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driving concern

What you do in your parked car’s reclining seat is your business, auto makers say – but they’d lose business if they took the recliner away.Ron Chapple

Why do car seats fully recline? We are instructed to drive with the seat up, even the passengers. Nobody sleeps in the car except a few unfortunates who cannot afford a bed (okay, I nap a bit while the wife shops). Statistically, even teenagers prefer the bedroom for extracurriculars, unlike the 1950s, when almost no cars had reclining seats yet autos still managed to kick start some two million births. What gives? – Vince, Roddickton, Nfld.

What you do in your parked car's reclining seat is your business, auto makers say – but they'd lose business if they took the recliner away.

"I can't even imagine how many complaints we'd get if we took out the recliners," said Mike Kolich, Ford's seat comfort engineer. "People like their creature comforts."

The official purpose of the reclining seat isn't napping or nooky – the partial recline is there for your own good, Kolich says.

"Believe it or not, it's about safety. Without a recliner, you might be too tall," said Kolich, whose nickname around the office is 'Dr. Derriere'. He says that the recliner, like other seat adjustments, allows you to "get in a comfortable position while the car's in operation."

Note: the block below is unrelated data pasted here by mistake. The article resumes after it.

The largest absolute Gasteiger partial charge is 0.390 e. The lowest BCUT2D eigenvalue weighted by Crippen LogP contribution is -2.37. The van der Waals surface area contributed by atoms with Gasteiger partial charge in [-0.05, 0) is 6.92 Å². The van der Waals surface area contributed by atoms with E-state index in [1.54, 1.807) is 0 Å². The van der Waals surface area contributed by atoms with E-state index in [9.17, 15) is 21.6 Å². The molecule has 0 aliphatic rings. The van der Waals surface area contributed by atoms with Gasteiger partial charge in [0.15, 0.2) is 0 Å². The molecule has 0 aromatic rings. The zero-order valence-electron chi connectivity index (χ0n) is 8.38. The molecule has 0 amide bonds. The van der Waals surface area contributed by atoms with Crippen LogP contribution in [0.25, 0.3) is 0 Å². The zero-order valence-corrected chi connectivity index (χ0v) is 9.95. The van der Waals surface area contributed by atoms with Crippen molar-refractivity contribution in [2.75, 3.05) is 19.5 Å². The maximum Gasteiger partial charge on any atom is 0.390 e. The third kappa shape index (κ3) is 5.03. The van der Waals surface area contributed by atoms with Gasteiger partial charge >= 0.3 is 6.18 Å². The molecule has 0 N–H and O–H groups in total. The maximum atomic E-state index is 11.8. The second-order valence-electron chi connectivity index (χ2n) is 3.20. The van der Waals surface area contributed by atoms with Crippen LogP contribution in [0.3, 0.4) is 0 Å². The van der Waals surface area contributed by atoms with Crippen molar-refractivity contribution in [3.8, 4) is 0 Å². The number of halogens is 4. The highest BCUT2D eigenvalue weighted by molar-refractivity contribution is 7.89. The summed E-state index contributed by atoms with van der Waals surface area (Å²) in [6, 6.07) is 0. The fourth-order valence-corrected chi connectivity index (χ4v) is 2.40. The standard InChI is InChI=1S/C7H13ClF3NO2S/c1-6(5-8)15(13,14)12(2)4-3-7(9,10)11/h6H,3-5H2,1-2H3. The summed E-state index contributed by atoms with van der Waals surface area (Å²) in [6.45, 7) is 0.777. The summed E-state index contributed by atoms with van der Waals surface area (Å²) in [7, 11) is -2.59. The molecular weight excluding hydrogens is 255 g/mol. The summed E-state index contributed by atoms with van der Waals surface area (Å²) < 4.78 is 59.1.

Car manuals say you should not drive with the seats fully reclined – anything more than a few degrees is meant for when the car is parked.

"The car's not always in operation, especially today. People are using them for mobile offices," Kolich says. "People want versatility."

What you do in the seats is entirely up to you, says General Motors.

"For instance, if you're waiting at the mall or bus station to pick someone up, the driver can have the choice of reclining the seat fully, turning on the radio and relaxing while they are waiting," said GM of Canada spokesman George Saratlic.

The reclining seat isn't a modern invention – the fully reclining seat first appeared in the 1930s, and was introduced so drivers could use their car to sleep in, Saratlic says.

Back in the 1950s and 1960s, bench seats were so roomy that they could be used as beds without a recliner – and a few, like the Rambler, had front seats that reclined completely to form a double bed.

"I've spoken to a few fathers that wouldn't let their daughters date a boyfriend if he showed up in one of those," said Wayne West, president of the Antique and Classic Car Club of Canada.

In cars now, most seats don't recline completely – the back seat usually gets in the way.

They're not typically designed to double as proper beds, say for camping. Nor are they officially tested to see how comfortable they are for naps, Kolich said.

"That's not typically a test we do," said Kolich. "I do get asked whether seats can be so comfortable that drivers might fall asleep [while driving], but that's not an issue."

Kolich says he's never had customers admit they use the reclined seat for fooling around, or ask for designs that might make the activity a little more comfortable.

"We go through thousands of comments and I've never had that one," Kolich says. "Maybe they're too embarrassed to write anything like that in a note."

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